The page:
There is the Richard Lewontin non-biologists know, the author of acerbic, thoughtful, witty, unhesitatingly leftist books such as his essays from The New York Review of Books collected in It Ain't Necessarily So. This is the other Lewontin, the hard-core scientist, one of the most insightful evolutionary biologists going.
The Triple Helix is a manifesto for the life sciences: "The time has come when further progress in our understanding of nature requires that we reconsider the relationship between the outside and the inside, between organism and environment". Lewontin is not arguing for what he calls "obscurationist holism", but for a more complex interaction between gene, organism and environment, in which they construct each other:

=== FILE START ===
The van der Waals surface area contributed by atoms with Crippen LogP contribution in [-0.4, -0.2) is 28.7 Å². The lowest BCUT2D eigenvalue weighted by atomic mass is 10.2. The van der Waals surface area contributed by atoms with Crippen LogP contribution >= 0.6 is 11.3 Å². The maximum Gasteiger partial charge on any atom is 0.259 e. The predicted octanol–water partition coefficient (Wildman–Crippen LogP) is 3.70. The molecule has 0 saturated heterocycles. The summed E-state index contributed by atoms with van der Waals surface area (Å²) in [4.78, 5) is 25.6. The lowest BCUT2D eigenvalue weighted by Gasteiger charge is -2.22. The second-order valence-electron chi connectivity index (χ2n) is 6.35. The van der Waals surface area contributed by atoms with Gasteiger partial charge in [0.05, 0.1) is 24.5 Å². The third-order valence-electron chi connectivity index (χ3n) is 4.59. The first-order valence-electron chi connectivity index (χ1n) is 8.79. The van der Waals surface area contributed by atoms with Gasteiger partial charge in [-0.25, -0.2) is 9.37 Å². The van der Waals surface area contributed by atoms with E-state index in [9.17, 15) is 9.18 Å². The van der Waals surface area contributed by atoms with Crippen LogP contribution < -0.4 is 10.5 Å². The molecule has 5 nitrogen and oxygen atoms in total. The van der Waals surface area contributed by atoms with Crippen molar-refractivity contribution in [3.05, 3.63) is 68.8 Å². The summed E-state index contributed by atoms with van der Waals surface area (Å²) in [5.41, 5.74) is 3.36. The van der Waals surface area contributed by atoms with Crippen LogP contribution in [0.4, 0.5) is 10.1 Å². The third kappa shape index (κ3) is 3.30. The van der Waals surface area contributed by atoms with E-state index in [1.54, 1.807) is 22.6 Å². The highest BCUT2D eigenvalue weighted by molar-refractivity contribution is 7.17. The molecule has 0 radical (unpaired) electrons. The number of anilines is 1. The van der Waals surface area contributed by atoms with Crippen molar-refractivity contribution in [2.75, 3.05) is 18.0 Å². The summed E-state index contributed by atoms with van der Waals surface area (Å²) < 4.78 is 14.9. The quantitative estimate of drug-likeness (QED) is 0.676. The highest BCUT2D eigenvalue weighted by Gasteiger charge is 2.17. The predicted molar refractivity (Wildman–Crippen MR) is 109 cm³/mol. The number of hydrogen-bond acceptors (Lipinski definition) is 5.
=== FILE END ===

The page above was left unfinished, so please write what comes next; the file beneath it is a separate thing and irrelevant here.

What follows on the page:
.... it is the biology, indeed the genes, of an organism that determines its effective environment, by establishing the way in which external physical signals become incorporated into its reactions .... Whatever the autonomous processes of the outer world may be, they cannot be perceived by the organism. Its life is determined by the shadows on the wall, passed through a transforming medium of its own creation.Lewontin argues for a life science that faces up to reality, that tackles the problems of studying subtle processes in complex systems where three-dimensional shape is crucial. The journal Nature "cannot recommend [it] too highly for the many commentators and headline-writers who think that DNA is the blueprint for the organism"--or for their readers. --Mary Ellen Curtin [via]